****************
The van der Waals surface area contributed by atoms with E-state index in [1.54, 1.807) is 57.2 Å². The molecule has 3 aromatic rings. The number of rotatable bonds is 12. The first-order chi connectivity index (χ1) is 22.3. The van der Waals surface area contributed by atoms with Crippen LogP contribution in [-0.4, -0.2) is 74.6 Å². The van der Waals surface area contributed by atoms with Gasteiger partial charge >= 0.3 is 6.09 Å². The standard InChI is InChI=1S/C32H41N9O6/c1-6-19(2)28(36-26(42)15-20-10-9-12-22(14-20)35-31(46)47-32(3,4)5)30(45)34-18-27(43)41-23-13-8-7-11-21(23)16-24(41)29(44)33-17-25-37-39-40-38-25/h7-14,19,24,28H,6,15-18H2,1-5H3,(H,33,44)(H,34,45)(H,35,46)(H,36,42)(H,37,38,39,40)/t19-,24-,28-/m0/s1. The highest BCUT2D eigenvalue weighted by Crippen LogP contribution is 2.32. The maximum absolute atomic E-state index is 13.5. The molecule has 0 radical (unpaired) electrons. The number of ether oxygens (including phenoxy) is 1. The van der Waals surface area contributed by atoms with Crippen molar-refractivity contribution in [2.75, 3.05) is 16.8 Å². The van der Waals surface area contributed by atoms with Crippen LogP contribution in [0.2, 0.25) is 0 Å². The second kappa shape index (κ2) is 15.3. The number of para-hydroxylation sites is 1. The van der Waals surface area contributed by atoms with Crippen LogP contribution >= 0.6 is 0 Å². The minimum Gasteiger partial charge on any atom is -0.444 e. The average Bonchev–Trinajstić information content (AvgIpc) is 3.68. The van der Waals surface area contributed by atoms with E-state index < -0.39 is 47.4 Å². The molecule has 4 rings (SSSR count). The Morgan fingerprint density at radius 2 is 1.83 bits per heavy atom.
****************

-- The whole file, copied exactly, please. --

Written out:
The van der Waals surface area contributed by atoms with E-state index in [1.54, 1.807) is 57.2 Å². The molecule has 3 aromatic rings. The number of rotatable bonds is 12. The first-order chi connectivity index (χ1) is 22.3. The van der Waals surface area contributed by atoms with Crippen LogP contribution in [-0.4, -0.2) is 74.6 Å². The van der Waals surface area contributed by atoms with Gasteiger partial charge >= 0.3 is 6.09 Å². The standard InChI is InChI=1S/C32H41N9O6/c1-6-19(2)28(36-26(42)15-20-10-9-12-22(14-20)35-31(46)47-32(3,4)5)30(45)34-18-27(43)41-23-13-8-7-11-21(23)16-24(41)29(44)33-17-25-37-39-40-38-25/h7-14,19,24,28H,6,15-18H2,1-5H3,(H,33,44)(H,34,45)(H,35,46)(H,36,42)(H,37,38,39,40)/t19-,24-,28-/m0/s1. The highest BCUT2D eigenvalue weighted by Crippen LogP contribution is 2.32. The maximum absolute atomic E-state index is 13.5. The molecule has 0 radical (unpaired) electrons. The number of ether oxygens (including phenoxy) is 1. The van der Waals surface area contributed by atoms with Crippen molar-refractivity contribution in [2.75, 3.05) is 16.8 Å². The van der Waals surface area contributed by atoms with Crippen LogP contribution in [0.2, 0.25) is 0 Å². The second kappa shape index (κ2) is 15.3. The number of para-hydroxylation sites is 1. The van der Waals surface area contributed by atoms with Crippen LogP contribution >= 0.6 is 0 Å². The minimum Gasteiger partial charge on any atom is -0.444 e. The average Bonchev–Trinajstić information content (AvgIpc) is 3.68. The van der Waals surface area contributed by atoms with E-state index < -0.39 is 47.4 Å². The molecule has 4 rings (SSSR count). The Morgan fingerprint density at radius 2 is 1.83 bits per heavy atom.